Second, however, as I've suggested, you could switch what are in some cases a lot of misapplied subsidy policies or also policies that might create incentives or disincentives with fees and licensing or taxes or other arrangements to try to create the right economic structure. What I've been encouraged by is you're finding more and more private sector players that look at the facts that we've seen and realize this can't go on and so they're interested in trying to invest in a rebuilding effort.

The World Bank has a private sector arm, IFC, that is also going to be part of this, so as we work with partners to be able to try to get the governance in the market and the protected areas right to try to see how we might be able to catalyze further private sector investment in addition to the public sector side. On the public sector side again, we as an institution, as I mentioned already, have about $1.6 billion in this area. That is not money that we decide by ourselves. We have to do that with governments.

So part of this goes back to getting the word out to the governments about how these are in their interest and then they can use the various financing mechanisms that we have, whether it be coastal zone or fisheries or marine protected areas, which we're involved with all of it. But then let me make the second point, 'cause it's something I want to emphasize about the World Bank's involvement - something I've tried to emphasize over the past four and a half years of my tenure. We're trying to work as a network player here.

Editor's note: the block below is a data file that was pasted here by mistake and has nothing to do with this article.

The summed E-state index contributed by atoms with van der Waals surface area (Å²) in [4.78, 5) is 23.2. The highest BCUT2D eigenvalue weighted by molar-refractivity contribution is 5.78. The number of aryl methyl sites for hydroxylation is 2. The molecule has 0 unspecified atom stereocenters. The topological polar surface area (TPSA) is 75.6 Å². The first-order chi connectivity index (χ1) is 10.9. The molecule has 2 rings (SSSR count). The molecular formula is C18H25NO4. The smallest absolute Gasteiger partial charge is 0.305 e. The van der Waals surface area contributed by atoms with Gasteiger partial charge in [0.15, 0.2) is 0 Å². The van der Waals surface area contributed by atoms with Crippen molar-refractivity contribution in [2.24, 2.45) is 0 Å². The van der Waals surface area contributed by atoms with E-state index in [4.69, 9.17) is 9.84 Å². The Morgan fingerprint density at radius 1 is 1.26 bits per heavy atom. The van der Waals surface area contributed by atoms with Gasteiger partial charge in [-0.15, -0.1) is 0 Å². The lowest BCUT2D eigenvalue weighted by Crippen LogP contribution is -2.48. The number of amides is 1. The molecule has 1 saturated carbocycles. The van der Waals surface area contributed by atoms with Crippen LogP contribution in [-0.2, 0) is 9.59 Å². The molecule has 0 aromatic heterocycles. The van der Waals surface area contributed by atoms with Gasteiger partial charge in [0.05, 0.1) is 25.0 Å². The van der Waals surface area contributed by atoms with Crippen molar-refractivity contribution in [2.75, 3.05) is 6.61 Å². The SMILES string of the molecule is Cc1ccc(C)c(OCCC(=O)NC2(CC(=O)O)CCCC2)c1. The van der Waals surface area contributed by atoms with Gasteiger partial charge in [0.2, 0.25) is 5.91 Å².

With a lot of the questions and the reason why this conference I think is particularly valuable, as others that have led to it, is we see ourselves in a catalytic role but certainly not one that knows all the answers. I know I've been with John at a couple of different functions where I've just been stunned by some of the insights that you have, not surprisingly, of people in marine biology, others that have devoted themselves.

So what I do want to communicate with people, I'm glad our modest investment with you has started to pay off, but where we see ourselves as trying to be a support in a process is to use the networks that we have across different communities but frankly draw on the ideas of people in this room and others that are committed to it.

MICKLETHWAIT: I'm very sorry. Unfortunately we have to come to an end there because Bob has to catch a plane. But I would like to thank him…

ZOELLICK: Actually, to see the Finance Minister.

MICKLETHWAIT: To see the Finance Minister to try and raise money for this great purpose. I would like to thank him very, very much for coming in and for making the time. It's been a heroic scheduling appointment to come here. It's a delight as usual to have you, and I will take you off and we will hand over to [Dominic Ziegler] up here. Thank you.